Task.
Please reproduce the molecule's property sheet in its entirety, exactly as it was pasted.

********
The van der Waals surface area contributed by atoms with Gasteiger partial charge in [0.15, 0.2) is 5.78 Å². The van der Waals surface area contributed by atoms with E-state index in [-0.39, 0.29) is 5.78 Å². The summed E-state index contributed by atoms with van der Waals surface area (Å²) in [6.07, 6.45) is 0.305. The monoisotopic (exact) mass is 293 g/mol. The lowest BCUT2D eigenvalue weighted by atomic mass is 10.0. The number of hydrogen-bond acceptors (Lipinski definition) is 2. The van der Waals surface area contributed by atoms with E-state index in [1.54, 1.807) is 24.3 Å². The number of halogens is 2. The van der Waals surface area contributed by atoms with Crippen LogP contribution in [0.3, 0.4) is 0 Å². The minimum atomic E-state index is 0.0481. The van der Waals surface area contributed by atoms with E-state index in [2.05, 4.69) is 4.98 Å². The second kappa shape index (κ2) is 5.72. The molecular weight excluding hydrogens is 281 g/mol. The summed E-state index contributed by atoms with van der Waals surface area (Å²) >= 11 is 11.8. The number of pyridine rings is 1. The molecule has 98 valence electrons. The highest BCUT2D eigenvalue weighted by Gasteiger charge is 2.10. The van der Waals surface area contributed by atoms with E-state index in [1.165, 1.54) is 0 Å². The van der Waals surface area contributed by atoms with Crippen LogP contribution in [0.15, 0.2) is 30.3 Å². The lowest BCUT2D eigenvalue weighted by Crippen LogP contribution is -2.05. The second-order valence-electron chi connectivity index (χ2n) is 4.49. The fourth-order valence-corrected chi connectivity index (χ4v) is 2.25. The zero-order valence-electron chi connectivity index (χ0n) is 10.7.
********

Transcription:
The van der Waals surface area contributed by atoms with Gasteiger partial charge in [0.15, 0.2) is 5.78 Å². The van der Waals surface area contributed by atoms with E-state index in [-0.39, 0.29) is 5.78 Å². The summed E-state index contributed by atoms with van der Waals surface area (Å²) in [6.07, 6.45) is 0.305. The monoisotopic (exact) mass is 293 g/mol. The lowest BCUT2D eigenvalue weighted by atomic mass is 10.0. The number of hydrogen-bond acceptors (Lipinski definition) is 2. The van der Waals surface area contributed by atoms with E-state index in [1.54, 1.807) is 24.3 Å². The number of halogens is 2. The van der Waals surface area contributed by atoms with Crippen LogP contribution in [0.3, 0.4) is 0 Å². The minimum atomic E-state index is 0.0481. The van der Waals surface area contributed by atoms with E-state index in [2.05, 4.69) is 4.98 Å². The second kappa shape index (κ2) is 5.72. The molecular weight excluding hydrogens is 281 g/mol. The summed E-state index contributed by atoms with van der Waals surface area (Å²) >= 11 is 11.8. The number of pyridine rings is 1. The molecule has 98 valence electrons. The highest BCUT2D eigenvalue weighted by Gasteiger charge is 2.10. The van der Waals surface area contributed by atoms with E-state index in [1.165, 1.54) is 0 Å². The van der Waals surface area contributed by atoms with Crippen LogP contribution in [0.15, 0.2) is 30.3 Å². The lowest BCUT2D eigenvalue weighted by Crippen LogP contribution is -2.05. The second-order valence-electron chi connectivity index (χ2n) is 4.49. The fourth-order valence-corrected chi connectivity index (χ4v) is 2.25. The zero-order valence-electron chi connectivity index (χ0n) is 10.7.